What are their other works? Do they have links to prior projects and experiences?
Knowing exactly who the team is can give you that conviction in the project and give you the reassurance that this is a project being built for the long term.
Who is the community?
Let’s say you jump into the project’s discord, and instantly you are met by ‘wen’, ‘pump’, and ‘let’s get the floor to X!’ Instantly red flags are raised as these are evident signs of an artificial community. It probably means that many investing in the project are hoping to pump their bags and flip, which of course is never an ideal community to be a part of if you are looking through the scope of an investment perspective.
Never trust the numbers, a project can have thousands of members and equally, half of them could be bots. If they are utilizing a whitelist, members can make multiple accounts in hopes of grabbing more than one space. Subsequently, you have to look at the content of the interactions.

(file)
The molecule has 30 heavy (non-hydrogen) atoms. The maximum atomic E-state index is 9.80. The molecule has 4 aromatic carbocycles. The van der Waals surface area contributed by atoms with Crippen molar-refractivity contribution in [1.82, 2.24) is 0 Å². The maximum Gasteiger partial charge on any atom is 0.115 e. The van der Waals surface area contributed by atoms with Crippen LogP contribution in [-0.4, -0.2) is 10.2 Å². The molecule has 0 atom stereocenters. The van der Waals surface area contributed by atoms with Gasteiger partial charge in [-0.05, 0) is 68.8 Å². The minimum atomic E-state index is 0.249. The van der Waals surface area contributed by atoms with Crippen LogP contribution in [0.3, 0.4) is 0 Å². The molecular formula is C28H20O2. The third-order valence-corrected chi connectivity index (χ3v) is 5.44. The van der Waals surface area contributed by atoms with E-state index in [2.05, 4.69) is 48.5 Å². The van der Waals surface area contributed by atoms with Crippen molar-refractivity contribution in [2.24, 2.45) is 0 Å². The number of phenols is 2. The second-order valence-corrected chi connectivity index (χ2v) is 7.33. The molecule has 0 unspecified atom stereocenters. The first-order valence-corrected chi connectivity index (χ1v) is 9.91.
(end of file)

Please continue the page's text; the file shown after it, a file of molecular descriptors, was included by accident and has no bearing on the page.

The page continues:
Are the members kind?
Are they excited for the future of the project?
Do they ask questions and want to learn more?
Do the members uplift one another and share their support?
Do the team and the community consistently interact with one another?
Do they welcome new members?
These are just a handful of factors that are important to consider when observing the community. They are signs of organic growth and will more often than not lead to something meaningful down the line. Even if it is a slow burner, this is still a good sign, organic growth trumps fast pumps and many in the space will also attest to this. Real success is built over time, not in a matter of days.
Genuine roadmap or copypasta roadmap?